Congressional Republicans succeed in blocking federal funding for Planned Parenthood, Gov. Dannel P. Malloy says he will propose that state taxpayers pay for any lost revenue.
“Planned Parenthood saves lives and those who seek to defund them should be ashamed of themselves,” said Meg Green, a Malloy spokeswoman. “Let’s be clear – these attacks disproportionately impact low-income individuals seeking basic health services. That’s why Governor Malloy felt strongly it was important to include a provision in his budget to address a shortfall should federal dollars be restricted.”
However, the exact cost for Malloy’s suggestion isn’t known and it comes at a time when the state is staring down a projected budget deficit of $1.7 billion and many popular programs are on the chopping block. Planned Parenthood of Southern New England, which includes Connecticut and Rhode Island, receives more than $5 million in government funding a year.
Malloy included language in one of his budget bills that reads: “If any family planning clinic is no longer eligible to receive federal matching funds or if federal law restricts the rights of a medical assistance recipient to obtain services from a family planning clinic, services that are otherwise covered by the medical assistance program may be funded by the state.”
A Republican bill to replace the Affordable Care Act released this week includes a section stipulating that any agency that provides abortions other than in cases of rape, incest or to save the life of the mother cannot receive federal reimbursement through Medicaid. President Donald Trump said he would preserve federal payments to Planned Parenthood if the group stops providing abortions.
Rep. Cathy Abercrombie, a Democrat from Meriden who is House chair of the appropriations subcommittee on human services, said she believed there would be support among legislators to include the funding for Planned Parenthood in the $20 billion state budget.
“I think we have an obligation to support women’s health and if the federal government deems they don’t want to, we as a state should pick it up,” she said. “I think on both sides of the aisle there are individuals that may have some issues with this, but I don’t believe that in the state of Connecticut you can consider it a partisan issue.”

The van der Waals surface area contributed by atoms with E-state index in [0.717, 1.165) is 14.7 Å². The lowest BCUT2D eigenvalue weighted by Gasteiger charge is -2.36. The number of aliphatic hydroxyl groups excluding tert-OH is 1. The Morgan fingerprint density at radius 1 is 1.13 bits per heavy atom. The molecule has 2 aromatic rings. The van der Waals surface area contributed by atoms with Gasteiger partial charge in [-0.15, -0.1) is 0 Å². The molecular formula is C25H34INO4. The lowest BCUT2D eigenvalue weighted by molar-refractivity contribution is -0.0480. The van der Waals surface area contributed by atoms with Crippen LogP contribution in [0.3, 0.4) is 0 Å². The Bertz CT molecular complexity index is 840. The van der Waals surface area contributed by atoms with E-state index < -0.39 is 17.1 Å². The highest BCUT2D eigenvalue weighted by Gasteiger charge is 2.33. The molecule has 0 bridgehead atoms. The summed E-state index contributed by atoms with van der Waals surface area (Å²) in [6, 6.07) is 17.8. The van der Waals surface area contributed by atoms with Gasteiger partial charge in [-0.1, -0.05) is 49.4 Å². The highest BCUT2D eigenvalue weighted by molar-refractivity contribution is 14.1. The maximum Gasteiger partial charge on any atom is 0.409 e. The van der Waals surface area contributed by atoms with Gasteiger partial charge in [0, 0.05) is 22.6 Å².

Christine Palm, an analyst for the legislature’s Commission on Women, Children and Seniors, said: “While we believe it is the job of the federal government – and not states, municipalities or philanthropies – to provide this coverage, we applaud the governor for his proposal to fill that funding gap.”
In Massachusetts, Republican Gov. Charlie Baker has taken a similar approach to Malloy, saying he’s prepared to use state funds to make up for a cut of about $2 million.
The so-called “defunding” of Planned Parenthood would be achieved primarily by blocking low-income Medicaid recipients from using their insurance there. About 60 percent of Planned Parenthood’s 2.5 million patients nationwide are on Medicaid. The agency receives about $500 million in federal funding each year, mostly through Medicaid reimbursement.
While Planned Parenthood offers a variety of women’s health services, it has come under scrutiny for its role as an abortion provider. No federal funds that go to Planned Parenthood pay for abortions, under federal law.
“Planned Parenthood does not save lives. Planned Parenthood takes lives,” said Peter Wolfgang, executive director of the Family Institute of Connecticut. “President Trump has brilliant called the bluff of every supporter of Planned Parenthood, including our state government. He has said that he will fund Planned Parenthood if only they get out of the abortion business. In doing so, he has made it clear, that every statement of support for Planned Parenthood … is about abortion.
Susan Yolen, vice president of public policy and advocacy for Planned Parenthood of Southern New England, said the agency’s services end up saving money in the long run, and that increased access to contraception made available through the Affordable Care Act had led to a decline in the teen birth rate and a reduction in abortions in Connecticut.
“Each dollar spent on family planning saves a little over $7,” Yolen said, citing an analysis from the Guttmacher Institute. She said she didn’t think the issue would be as divisive at the state Capitol as it is in Congress. “We’ve talked to a number of Republican House and Senate members who are quite comfortable with this issue,” Yolen said.
Sen. Richard Blumenthal said the fate of language to strip funding from Planned Parenthood making it into the final version of a health care bill is uncertain. Already, some moderate Republicans have come out against the cuts.
“Republicans as well as Democrats will reject this,” Blumenthal said.